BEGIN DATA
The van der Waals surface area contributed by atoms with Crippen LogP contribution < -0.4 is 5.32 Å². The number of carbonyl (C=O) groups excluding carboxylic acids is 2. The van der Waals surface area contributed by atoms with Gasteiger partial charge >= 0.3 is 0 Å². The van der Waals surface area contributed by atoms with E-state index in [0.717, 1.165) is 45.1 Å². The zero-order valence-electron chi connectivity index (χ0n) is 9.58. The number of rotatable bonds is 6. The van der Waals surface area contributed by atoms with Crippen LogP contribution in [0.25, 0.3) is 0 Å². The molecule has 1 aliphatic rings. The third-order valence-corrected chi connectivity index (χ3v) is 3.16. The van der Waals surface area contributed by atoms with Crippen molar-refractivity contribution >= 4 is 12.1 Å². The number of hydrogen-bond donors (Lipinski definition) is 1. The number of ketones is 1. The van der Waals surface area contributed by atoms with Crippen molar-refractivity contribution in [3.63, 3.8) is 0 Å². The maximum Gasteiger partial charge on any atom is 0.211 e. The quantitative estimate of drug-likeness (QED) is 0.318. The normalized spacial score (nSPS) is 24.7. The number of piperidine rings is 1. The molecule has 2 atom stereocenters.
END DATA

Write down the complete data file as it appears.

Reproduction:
The van der Waals surface area contributed by atoms with Crippen LogP contribution < -0.4 is 5.32 Å². The number of carbonyl (C=O) groups excluding carboxylic acids is 2. The van der Waals surface area contributed by atoms with Gasteiger partial charge >= 0.3 is 0 Å². The van der Waals surface area contributed by atoms with E-state index in [0.717, 1.165) is 45.1 Å². The zero-order valence-electron chi connectivity index (χ0n) is 9.58. The number of rotatable bonds is 6. The van der Waals surface area contributed by atoms with Crippen LogP contribution in [0.25, 0.3) is 0 Å². The molecule has 1 aliphatic rings. The third-order valence-corrected chi connectivity index (χ3v) is 3.16. The van der Waals surface area contributed by atoms with Crippen molar-refractivity contribution >= 4 is 12.1 Å². The number of hydrogen-bond donors (Lipinski definition) is 1. The number of ketones is 1. The van der Waals surface area contributed by atoms with Crippen molar-refractivity contribution in [3.63, 3.8) is 0 Å². The maximum Gasteiger partial charge on any atom is 0.211 e. The quantitative estimate of drug-likeness (QED) is 0.318. The normalized spacial score (nSPS) is 24.7. The number of piperidine rings is 1. The molecule has 2 atom stereocenters.